Women's Intellectual Contributions to the Study of Mind and Society

Students, as part of an advanced seminar, examined and wrote about the lives of these women, their intellectual contributions, and the unique impact and special problems that being female had on their careers.

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Charlotte Malachowski Buhler


Charlotte Malachowski was born in Germany in 1893. She was the first of two children of Walter and Rose Malachowski. Her father was an architect and her mother was an accomplished musician (Chapman, Conroy, & Sheehy, 1997). Both of her parents encouraged her to pursue her artistic and intellectual interests. At a very early age she demonstrated broad academic interests (O'Connell & Russo, 1990). She often wondered about the main purpose of human existence and even the existence of God. These led her to study thought processes. Charlotte did marry a man named Karl Buhler, after a whirlwind courtship. She was interested in his work before 1913, and married him in 1916. A year before she received her PhD she gave birth to a daughter, Ingeborg, and later a son, Rolf, in 1919 (O'Connell & Russo, 1990).

Education and Career

Charlotte got her Bachelor in Science from the University of Berlin in 1915 and completed her PhD in 1918 at the University of Munich (Chapman, Conroy, & Sheehy, 1997). The twenty years following graduation she spent developing her own new research methods. While at Munich, she respected a man named Oswald Kulpes. Shortly after his death, Karl Buhler was sent to supervise his graduate students. This was great for Charlotte because she felt that his work on human thought seemed to parallel her own (O'Connell & Russo, 1990). This is how her and Karl met and then later married in 1916.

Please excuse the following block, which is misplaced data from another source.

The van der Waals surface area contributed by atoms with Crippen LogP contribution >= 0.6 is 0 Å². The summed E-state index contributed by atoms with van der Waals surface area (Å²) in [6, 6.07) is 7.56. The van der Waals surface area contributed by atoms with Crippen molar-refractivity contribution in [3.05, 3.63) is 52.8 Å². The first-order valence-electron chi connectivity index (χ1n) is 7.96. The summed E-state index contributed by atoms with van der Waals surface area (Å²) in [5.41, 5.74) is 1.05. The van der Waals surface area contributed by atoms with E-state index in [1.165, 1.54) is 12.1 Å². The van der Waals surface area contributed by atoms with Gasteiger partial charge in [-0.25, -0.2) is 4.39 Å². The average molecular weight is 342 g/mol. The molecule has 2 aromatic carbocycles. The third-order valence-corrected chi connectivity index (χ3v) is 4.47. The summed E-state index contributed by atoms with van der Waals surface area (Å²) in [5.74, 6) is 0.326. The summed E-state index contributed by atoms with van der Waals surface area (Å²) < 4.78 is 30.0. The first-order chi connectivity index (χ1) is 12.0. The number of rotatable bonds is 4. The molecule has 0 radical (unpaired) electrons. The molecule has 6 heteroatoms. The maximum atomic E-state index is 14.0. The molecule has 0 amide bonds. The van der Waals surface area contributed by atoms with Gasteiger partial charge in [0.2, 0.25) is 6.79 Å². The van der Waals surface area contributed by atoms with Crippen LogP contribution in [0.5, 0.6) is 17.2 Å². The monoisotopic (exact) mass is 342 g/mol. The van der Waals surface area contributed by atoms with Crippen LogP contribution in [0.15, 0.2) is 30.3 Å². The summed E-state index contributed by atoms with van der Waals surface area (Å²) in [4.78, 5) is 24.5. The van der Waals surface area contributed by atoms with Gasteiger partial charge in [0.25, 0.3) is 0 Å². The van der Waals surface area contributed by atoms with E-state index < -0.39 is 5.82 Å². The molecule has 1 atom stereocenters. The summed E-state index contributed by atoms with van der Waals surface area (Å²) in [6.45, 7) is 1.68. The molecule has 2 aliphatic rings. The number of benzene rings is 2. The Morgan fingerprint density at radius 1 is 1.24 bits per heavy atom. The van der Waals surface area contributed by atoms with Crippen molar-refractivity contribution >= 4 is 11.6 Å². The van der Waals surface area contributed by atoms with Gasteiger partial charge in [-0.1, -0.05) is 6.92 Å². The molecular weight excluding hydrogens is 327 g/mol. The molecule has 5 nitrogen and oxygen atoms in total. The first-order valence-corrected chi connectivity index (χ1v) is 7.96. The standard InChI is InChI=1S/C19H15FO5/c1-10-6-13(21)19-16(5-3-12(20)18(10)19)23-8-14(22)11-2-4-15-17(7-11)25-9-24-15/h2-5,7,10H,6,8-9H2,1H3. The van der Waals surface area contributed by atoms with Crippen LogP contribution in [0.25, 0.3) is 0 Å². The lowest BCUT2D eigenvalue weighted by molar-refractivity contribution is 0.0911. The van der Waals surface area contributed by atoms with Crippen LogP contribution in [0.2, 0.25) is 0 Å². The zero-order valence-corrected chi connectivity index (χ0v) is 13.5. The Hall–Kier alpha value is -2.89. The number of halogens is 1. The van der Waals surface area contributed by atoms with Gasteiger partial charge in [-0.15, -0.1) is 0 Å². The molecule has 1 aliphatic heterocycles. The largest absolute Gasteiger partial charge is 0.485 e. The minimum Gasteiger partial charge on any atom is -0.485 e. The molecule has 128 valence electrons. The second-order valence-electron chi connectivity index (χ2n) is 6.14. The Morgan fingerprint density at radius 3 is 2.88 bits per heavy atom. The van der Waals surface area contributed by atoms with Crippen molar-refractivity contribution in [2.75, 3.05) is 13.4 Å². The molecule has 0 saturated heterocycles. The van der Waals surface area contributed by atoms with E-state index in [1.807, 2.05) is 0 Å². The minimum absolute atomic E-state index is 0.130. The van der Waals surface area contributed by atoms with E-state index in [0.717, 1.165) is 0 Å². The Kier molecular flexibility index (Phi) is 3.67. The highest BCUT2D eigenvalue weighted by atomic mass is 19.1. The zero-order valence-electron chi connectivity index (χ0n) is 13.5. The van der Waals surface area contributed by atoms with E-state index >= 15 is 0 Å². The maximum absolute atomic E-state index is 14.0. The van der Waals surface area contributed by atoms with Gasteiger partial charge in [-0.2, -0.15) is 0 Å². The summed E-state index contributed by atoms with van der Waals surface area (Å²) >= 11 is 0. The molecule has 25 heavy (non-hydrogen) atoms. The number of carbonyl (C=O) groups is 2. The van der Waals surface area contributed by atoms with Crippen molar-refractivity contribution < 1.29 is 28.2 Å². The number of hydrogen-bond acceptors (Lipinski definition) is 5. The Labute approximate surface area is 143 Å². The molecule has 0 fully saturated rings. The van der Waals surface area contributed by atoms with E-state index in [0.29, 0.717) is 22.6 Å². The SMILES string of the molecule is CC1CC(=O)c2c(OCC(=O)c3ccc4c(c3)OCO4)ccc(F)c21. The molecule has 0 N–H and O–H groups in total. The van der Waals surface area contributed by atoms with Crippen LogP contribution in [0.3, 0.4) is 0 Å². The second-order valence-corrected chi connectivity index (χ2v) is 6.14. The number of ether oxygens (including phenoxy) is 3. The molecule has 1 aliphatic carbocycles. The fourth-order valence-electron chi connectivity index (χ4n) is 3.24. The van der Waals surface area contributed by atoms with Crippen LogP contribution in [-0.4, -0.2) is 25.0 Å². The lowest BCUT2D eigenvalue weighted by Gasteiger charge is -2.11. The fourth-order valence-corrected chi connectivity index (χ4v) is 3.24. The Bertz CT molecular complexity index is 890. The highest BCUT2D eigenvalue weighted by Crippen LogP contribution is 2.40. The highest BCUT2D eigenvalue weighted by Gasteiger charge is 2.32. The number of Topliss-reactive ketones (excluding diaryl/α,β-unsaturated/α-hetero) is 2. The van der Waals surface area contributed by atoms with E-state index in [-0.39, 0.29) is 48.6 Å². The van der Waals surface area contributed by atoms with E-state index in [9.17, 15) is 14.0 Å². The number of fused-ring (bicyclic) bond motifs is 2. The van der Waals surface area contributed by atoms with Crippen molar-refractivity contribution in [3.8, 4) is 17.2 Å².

Charlotte spent some time in Dresden doing research on adolescent thought processes. Here she lectured at Technische Hochschule. From 1920 to 1922 Charlotte assisted the Prussian school board and the government with an adolescence project. She then moved to Vienna in 1923 where Karl had accepted a university appointment. She also accepted a job at the Vienna Psychological Institute as lecturer and then attained the rank of associate professor in 1929 (O'Connell & Russo, 1990). While at Vienna, she integrated her experimental research with applications and also wrote a few published works. The Vienna Psychological Institute, a research center that was concerned with practical applications, is where she did her investigations of adolescent thought processes through her new autobiographical method (diaries) (Kazdin, 2000). In addition to her researching and teaching in Vienna, she also spent time traveling, teaching, and consulting in various parts of Europe.

In 1923, Charlotte was awarded a Rockefeller Exchange fellowship. This allowed her to go to work at Columbia University. Studying at the university put Charlotte in contact with American scholars such as Edward Thorndike, Larry Frank, and Arnold Gesell. Upon completion of her year at Columbia, she was awarded a ten-year grant from the Rockefeller foundation to help support her research at the Vienna Psychological Institute. In 1929 she returned to the United States as a guest professor of psychology for a year at Barnard College (O'Connell & Russo, 1990).

All of these studies ended abruptly in 1938 when Nazis invaded Austria, closed the Vienna Psychological Institute and destroyed all of her research records. They also imprisoned Karl for his involvement with socialists politics (Kazdin, 2000). Fortunately, Charlotte was in England during this time. She contacted a sympathetic Norwegian diplomat who negotiated to get Karl out of prison. Upon Karl's release from prison, they left the country. First they went to Norway. But during the same year Karl went to live in America and Charlotte followed the next year (Chapman, Conroy, & Sheehy, 1997).